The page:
Comments (2) Opinion, The Truth

For Shock’s Sake

When I was fourteen years old I wrote a story about a serial killer who targeted children and dismembered them, and the child that pulled herself back together and went and killed him at the behest of the Angel of Death. It was alternating first person perspective, so, you know, kind of horrible. I remember my teacher back then failed me for the year because of it. His defense of this was that the story was objectively bad, but it wasn’t – the mechanics were, for my age group, sound. It was an okay story, just a very disturbing one and I’m not attempting to defend that.

This week, a comic called Rover Red Charlie #3 features a dog who has chained up a young child of undetermined gender by the neck and is raping said child. Our three canine heroes rescue the child and deal with the rapist dog, though they do not kill it. The child, however, commits suicide shortly thereafter. Our hero dogs react to this with horror, as the reader should, but this is still a thing that happens. The writer has chosen to give us a full page of the dog forcing the child to go down on it.

A lot of people think that the writer of this title has a tendency to rely on shock in his writing – Crossed and Wanted come immediately to mind as comics he picks up flak for. But he’s also the guy that gave us Punisher Max and Preacher and Hellblazer. He’s a good writer. His fundamentals are sound, his character development great, and his dialogue excellent. Even here, the horror is used to illustrate a greater point about self-determination and free will and the terror of self responsibility.

I want to recoil from this like my long ago teacher. I’m told he retired after me, and cited me as a reason why. I don’t want to be him. I can recognize the merit of this story and what’s being expressed here, even if I don’t much care for the method of expression. I ended up walking away from this comic after reading it, walking away from the rest of the comics that I read on a weekly basis, considered not reading them.

There’s a school of thought that seems to think that shock sells. Shock is, in and of itself, a commodity. It’s a literary device that can be used effectively. The torture-porn genre of film making thrives on this idea, albeit to ever decreasing returns. This is because shock is best used to illustrate something else, some other theme that was hidden within the story.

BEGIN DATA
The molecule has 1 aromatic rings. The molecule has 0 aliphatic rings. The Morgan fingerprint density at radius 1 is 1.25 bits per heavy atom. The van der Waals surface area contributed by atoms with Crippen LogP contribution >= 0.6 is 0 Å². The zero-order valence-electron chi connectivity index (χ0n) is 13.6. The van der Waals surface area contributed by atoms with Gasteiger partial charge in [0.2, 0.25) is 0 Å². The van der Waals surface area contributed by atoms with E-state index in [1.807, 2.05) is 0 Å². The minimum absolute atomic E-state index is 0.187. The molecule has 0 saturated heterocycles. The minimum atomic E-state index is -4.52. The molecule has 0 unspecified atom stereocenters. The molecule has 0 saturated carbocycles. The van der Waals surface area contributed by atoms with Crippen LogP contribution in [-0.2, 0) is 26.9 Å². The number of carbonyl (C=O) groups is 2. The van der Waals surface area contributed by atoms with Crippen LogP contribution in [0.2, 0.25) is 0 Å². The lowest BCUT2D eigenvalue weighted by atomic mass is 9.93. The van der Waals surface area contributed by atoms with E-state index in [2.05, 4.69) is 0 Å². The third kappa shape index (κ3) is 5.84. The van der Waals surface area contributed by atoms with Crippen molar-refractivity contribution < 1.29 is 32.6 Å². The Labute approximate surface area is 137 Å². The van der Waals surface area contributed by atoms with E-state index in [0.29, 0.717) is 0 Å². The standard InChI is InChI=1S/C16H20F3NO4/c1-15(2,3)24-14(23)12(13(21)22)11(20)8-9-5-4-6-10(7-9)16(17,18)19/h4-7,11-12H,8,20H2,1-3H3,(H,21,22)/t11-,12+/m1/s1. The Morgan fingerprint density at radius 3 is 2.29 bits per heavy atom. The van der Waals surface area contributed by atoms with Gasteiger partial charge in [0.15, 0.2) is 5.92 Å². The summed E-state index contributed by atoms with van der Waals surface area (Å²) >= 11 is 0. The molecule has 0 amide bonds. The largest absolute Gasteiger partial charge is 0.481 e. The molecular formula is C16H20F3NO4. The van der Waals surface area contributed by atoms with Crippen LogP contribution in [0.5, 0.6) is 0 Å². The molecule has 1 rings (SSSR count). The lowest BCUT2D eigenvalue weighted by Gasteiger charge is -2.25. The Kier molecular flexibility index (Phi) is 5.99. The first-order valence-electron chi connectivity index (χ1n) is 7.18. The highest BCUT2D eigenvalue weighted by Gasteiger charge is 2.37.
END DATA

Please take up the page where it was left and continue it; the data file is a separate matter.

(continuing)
Before the advent of internet, a shocking scene could only be witnessed through the purchase of the media in which the shocking scene was born in. Thanks to internet, the shocking scene can be seen and then dismissed. And with greater amounts of shocking scenes in that genre, the envelop must be pushed ever farther to the detriment of story, theme, and depth. It becomes shock for shock’s sake. It becomes boring, distasteful, empty. Adolescent screaming without understanding, noise without signal. It’s dull and boring and played, not evocative or thought-provoking so much as annoying.

For all these reasons, we won’t be reading this comic again.

We’re not prudes. Gregory and I compete for collection of schlocky b-movies, and Ray isn’t far behind. Hell, I’ve got the Story of O on my shelf, and 120 Days of Sodom, and The Girl with the Dragon Tattoo. I’ve got the Mission Earth books lying around somewhere, given to me by a relative that had never heard of Scientology. All of those books use shock and step over the line to illustrate complex themes of corruption within ruling societal structures, or the depravity that can exist behind civilized facades. Hell, Dracula was originally about syphilis, for fuck’s sake, and it crossed many social boundaries in its day and age.

All those stories, though, crossed boundaries to drive a point home. Shock wasn’t the point of the thing, nor did those stories ever go for any more shock than they absolutely had to in order to drive their point home. By the admission of the story itself, the writer did not have to go this far. This was a conscious choice based on the idea of shocking the audience, used with all the subtlety and sense of a Vince Russo swerve – a writer whose devotion to shocking swerves is a cause many blame for driving a company that made eighty million in profit one year towards bankruptcy the next. There were better ways to tell this story, ones that didn’t involve bestiality, rape, and child abuse. 

Let us be clear: shock without moral, story, or message behind it often has the opposite effect of what might be intended by the author, in that it adversely affects the integrity of the story and can drive readers away. In a pre-internet society shock could drive people to a thing in order to see that thing, but in a post-internet society it does exactly the opposite. That’s what this has done for us. If this comic is your thing, hey, that’s cool. Pax, no hits. We think this has crossed every possible line and has done it for no reason, and that sort of laziness is something we can’t really get behind.

The art does not sexualize what’s in this comic, and new information is revealed and the world expanded upon. The mechanics are there, and I wouldn’t censor this at all – it makes its point. I would, however, recommend discretion before reading. Massive, massive amounts of discretion. This will not be something we look at again.

Liked it? For more articles from Aaron Golden, take a second to support Living Myth Media on Patreon!

2 Responses to For Shock’s Sake

  1. […] shoved in my hands because of the content. A few people took me to task locally for my review of Red Rover Charlie, which led to a handful of interesting discussions that were mostly covered by the article I just […]

  2. […] Mark Millar veers between incredible and someone who relies a little too much on shock. When he’s on his game, though, there’s very few people than do comics better, and in […]

If you can't say something nice, just don't feed the trolls